Getting divorced can pack an emotional impact but your finances also can take a serious hit, especially where your retirement prognosis is concerned.
"Someone who has lately gotten divorced has merely been through a life-altering event that may have an important impact on all areas of their retirement planning," says Jay Ferrans, president of JM Financial & Accounting Services in Southfield, Michigan.
Girls tend to face the largest battle in saving for retirement after divorce.
After a divorce may be challenging keeping your retirement plans on track, but it is not out of the question. Your long term financial future finally hinges on making the right choices when you are saving for retirement solo.
Define your starting point. The initial step in revamping your retirement plan after a divorce is taking stock of where you're, according to Stacy Francis, CEO of Francis Financial and creator of New York nonprofit organization Savvy Women.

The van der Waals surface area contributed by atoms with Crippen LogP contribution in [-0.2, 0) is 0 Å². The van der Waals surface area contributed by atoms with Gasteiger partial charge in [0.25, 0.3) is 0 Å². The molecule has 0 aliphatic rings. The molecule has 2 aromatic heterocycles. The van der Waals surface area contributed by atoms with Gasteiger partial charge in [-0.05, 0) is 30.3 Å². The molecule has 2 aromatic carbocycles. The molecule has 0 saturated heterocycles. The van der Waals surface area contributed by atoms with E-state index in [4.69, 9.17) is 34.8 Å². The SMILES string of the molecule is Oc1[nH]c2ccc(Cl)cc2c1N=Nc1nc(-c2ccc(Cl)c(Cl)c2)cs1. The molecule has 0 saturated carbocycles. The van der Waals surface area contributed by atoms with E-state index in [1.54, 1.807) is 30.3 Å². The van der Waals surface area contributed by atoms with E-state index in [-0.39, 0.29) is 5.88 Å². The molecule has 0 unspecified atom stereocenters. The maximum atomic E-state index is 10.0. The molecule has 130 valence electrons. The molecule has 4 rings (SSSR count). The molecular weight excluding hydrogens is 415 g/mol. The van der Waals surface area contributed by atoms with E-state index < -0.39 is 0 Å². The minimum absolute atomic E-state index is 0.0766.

For instance, is the bulk of your savings in a 401(k) or another company-sponsored account? Do you have assets in a pension plan or an IRA? Comprehending what kind of assets you're working with, says Francis, is the first step toward regaining your financial footing.
The next part of the equation is figuring out how much of a shortfall exists between your savings rate that is current and your greatest retirement aim, says retirment experts. Get to know more about divorced singles online and share your experiences.